I have no energy to post on the stuff that's really got me thinking today - because I've become a casualty of the undeclared war of the roses and clematis.
Today was stunningly beautiful, and so our whole family trooped out to the yard to try and undo the winter's damage. Well, two of us tried; the other two, the small ones, played with household chemicals and made rockets blast off with Alka-seltzer tablets. On balance, this was probably less risky than entrusting them with pruning shears.
My mission was to save my poor diseased clematis. If you've been with me since summer, you might recall some of the pictures I posted here. Well, I have a confession: Like more conventional porn, my garden porn is cleverly cropped to hide imperfections. While I haven't stooped to airbrushing (yet!), I did conceal the fungus-ridden foliage on my clematis.
So I determined to prune them all hard (not just the jackmanii, which expects a hard pruning) and hope that what grows back will be less fungified. It took a few hours and I felt like I was performing an amputation, but I pruned my darlings back to short (4- to 6-inch) stumps, bagged up all the nasty foliage, and removed a bit of topsoil to boot. Now I'm praying to the Ceiling Cat that my plan works.
The only problem? My clematis shares space with the roses. All the garden guides will tell you that clematis and roses are excellent partners. I'm sure that the authors of said guides let their hired help do the pruning.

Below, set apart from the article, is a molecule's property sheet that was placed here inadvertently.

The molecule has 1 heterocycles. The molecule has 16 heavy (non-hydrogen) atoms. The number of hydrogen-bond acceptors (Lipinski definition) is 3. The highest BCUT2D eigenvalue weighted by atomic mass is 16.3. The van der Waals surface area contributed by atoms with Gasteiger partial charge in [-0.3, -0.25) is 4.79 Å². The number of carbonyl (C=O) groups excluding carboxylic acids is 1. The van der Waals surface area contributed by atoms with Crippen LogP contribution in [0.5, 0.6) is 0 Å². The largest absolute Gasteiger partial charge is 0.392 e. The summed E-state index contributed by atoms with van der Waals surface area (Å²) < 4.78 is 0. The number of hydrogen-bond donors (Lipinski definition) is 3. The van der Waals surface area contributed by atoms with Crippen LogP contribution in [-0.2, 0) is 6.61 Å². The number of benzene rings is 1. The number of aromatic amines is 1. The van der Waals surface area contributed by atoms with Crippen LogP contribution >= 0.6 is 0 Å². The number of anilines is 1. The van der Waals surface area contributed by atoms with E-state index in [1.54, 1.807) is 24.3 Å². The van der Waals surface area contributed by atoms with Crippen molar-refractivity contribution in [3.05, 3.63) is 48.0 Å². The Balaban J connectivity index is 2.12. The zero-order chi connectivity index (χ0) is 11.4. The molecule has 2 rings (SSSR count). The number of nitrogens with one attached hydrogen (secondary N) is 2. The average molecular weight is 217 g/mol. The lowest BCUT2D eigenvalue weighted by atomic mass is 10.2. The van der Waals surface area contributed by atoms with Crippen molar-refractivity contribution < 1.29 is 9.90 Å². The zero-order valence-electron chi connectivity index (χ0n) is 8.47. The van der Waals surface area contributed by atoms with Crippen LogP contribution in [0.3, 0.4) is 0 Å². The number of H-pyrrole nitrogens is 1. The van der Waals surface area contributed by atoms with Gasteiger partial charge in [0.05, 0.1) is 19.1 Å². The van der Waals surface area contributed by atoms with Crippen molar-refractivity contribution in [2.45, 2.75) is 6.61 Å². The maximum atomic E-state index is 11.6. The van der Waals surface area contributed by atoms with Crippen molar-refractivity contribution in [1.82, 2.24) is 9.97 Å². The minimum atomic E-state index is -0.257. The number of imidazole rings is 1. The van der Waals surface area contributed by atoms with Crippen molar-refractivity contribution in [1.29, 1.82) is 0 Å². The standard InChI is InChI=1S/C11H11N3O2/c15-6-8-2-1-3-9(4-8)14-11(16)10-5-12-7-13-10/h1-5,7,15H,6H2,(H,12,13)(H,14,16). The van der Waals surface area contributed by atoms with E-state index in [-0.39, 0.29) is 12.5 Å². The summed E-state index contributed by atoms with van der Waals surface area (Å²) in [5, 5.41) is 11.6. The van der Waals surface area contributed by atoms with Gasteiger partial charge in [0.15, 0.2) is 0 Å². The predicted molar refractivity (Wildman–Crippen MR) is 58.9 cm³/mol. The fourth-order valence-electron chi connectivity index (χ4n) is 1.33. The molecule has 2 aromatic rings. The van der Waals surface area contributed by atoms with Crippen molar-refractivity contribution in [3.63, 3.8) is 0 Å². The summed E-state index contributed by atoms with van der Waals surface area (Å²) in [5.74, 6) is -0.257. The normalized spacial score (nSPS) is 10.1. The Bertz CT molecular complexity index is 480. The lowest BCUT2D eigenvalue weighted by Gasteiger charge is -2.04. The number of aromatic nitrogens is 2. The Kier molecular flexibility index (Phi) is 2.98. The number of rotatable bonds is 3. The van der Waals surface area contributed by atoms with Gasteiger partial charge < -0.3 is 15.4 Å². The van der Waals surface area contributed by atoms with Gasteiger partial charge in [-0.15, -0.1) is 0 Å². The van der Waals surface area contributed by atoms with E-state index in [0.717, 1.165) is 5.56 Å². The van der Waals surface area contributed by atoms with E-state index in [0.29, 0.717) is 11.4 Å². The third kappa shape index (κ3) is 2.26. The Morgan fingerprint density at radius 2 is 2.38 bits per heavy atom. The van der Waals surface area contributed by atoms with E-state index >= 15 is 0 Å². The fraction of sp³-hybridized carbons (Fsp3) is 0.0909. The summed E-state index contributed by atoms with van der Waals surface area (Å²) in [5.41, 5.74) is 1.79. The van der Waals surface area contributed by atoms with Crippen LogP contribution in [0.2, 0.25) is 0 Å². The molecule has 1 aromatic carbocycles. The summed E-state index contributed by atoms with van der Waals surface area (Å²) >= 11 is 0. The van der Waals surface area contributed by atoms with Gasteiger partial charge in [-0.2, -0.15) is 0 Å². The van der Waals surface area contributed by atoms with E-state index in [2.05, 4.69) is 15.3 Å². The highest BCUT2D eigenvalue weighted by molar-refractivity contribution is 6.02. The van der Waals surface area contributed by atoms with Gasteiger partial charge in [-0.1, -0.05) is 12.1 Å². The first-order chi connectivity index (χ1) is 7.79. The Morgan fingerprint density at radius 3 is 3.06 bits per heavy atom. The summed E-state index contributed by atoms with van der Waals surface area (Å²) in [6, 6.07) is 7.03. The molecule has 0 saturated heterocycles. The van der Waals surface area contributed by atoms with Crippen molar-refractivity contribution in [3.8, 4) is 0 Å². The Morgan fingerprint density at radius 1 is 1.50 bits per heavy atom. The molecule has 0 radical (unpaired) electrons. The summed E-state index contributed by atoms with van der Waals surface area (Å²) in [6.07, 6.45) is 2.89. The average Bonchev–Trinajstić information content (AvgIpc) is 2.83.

Because it was a bloody mess - quite literally. Even though I waited until my husband had first pruned the roses, I ended up with scratches and fragments of thorns in my arms, a deep cut in one finger (how I got that one, I can't even say), and a thorn under a thumbnail. Yes, that was as hideous as it sounds. I think I shouted some words that I usually avoid saying in front of the kids, but I really don't know, because I was seeing swirls and starbursts of yellow, orange, and red and trying not to scream a second time.
Oh, and I got a mild sunburn, too - while working in the shade, in Ohio, on the seventh day of March. I'm actually kind of tickled about this, since it really is mild and it seems just as happily anomalous as the perfect day that just ended.
I'm so grateful that I had the energy to work in my garden. I'm paying for it tonight, and I'll likely be kaput tomorrow, but it buoys my hope that I'll keep on healing. (In case you were wondering, I'm not back to "normal," though I'm continuously improving. The fatigue is the worst of my remaining symptoms.)
Since the only thing to show for my work is some black dirt and a blank trellis, here's a more photogenic alternative: an update on the crocus that popped up a week ago. It's no longer alone, so you can expect more pictures in the days ahead. If you click to embiggen the photo, you'll see the tracery of russet veins on the petals.